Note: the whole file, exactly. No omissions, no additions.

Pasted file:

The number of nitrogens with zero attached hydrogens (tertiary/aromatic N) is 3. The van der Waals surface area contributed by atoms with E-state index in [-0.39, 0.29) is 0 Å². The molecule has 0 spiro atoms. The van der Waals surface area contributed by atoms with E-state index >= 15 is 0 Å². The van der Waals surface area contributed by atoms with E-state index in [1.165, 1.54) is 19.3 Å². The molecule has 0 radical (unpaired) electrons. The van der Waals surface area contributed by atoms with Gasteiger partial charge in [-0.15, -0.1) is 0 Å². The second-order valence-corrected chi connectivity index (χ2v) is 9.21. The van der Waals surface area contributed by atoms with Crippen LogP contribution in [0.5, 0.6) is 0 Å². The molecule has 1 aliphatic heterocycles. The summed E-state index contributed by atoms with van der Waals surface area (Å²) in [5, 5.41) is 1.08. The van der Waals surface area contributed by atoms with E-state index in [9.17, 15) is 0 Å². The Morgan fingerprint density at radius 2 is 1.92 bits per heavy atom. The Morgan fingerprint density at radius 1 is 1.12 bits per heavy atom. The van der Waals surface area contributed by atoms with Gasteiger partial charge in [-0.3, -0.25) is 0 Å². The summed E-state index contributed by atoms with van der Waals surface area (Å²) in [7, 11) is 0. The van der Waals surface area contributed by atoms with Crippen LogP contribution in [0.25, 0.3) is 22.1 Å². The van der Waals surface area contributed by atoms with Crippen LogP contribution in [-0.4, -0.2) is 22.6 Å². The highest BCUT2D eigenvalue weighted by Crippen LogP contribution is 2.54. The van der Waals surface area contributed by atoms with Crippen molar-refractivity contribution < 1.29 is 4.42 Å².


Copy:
The number of nitrogens with zero attached hydrogens (tertiary/aromatic N) is 3. The van der Waals surface area contributed by atoms with E-state index in [-0.39, 0.29) is 0 Å². The molecule has 0 spiro atoms. The van der Waals surface area contributed by atoms with E-state index >= 15 is 0 Å². The van der Waals surface area contributed by atoms with E-state index in [1.165, 1.54) is 19.3 Å². The molecule has 0 radical (unpaired) electrons. The van der Waals surface area contributed by atoms with Gasteiger partial charge in [-0.15, -0.1) is 0 Å². The second-order valence-corrected chi connectivity index (χ2v) is 9.21. The van der Waals surface area contributed by atoms with Crippen LogP contribution in [0.5, 0.6) is 0 Å². The molecule has 1 aliphatic heterocycles. The summed E-state index contributed by atoms with van der Waals surface area (Å²) in [5, 5.41) is 1.08. The van der Waals surface area contributed by atoms with E-state index in [9.17, 15) is 0 Å². The Morgan fingerprint density at radius 2 is 1.92 bits per heavy atom. The Morgan fingerprint density at radius 1 is 1.12 bits per heavy atom. The van der Waals surface area contributed by atoms with Gasteiger partial charge in [-0.3, -0.25) is 0 Å². The summed E-state index contributed by atoms with van der Waals surface area (Å²) in [7, 11) is 0. The van der Waals surface area contributed by atoms with Crippen LogP contribution in [0.25, 0.3) is 22.1 Å². The van der Waals surface area contributed by atoms with Crippen LogP contribution in [-0.4, -0.2) is 22.6 Å². The highest BCUT2D eigenvalue weighted by Crippen LogP contribution is 2.54. The van der Waals surface area contributed by atoms with Crippen molar-refractivity contribution < 1.29 is 4.42 Å².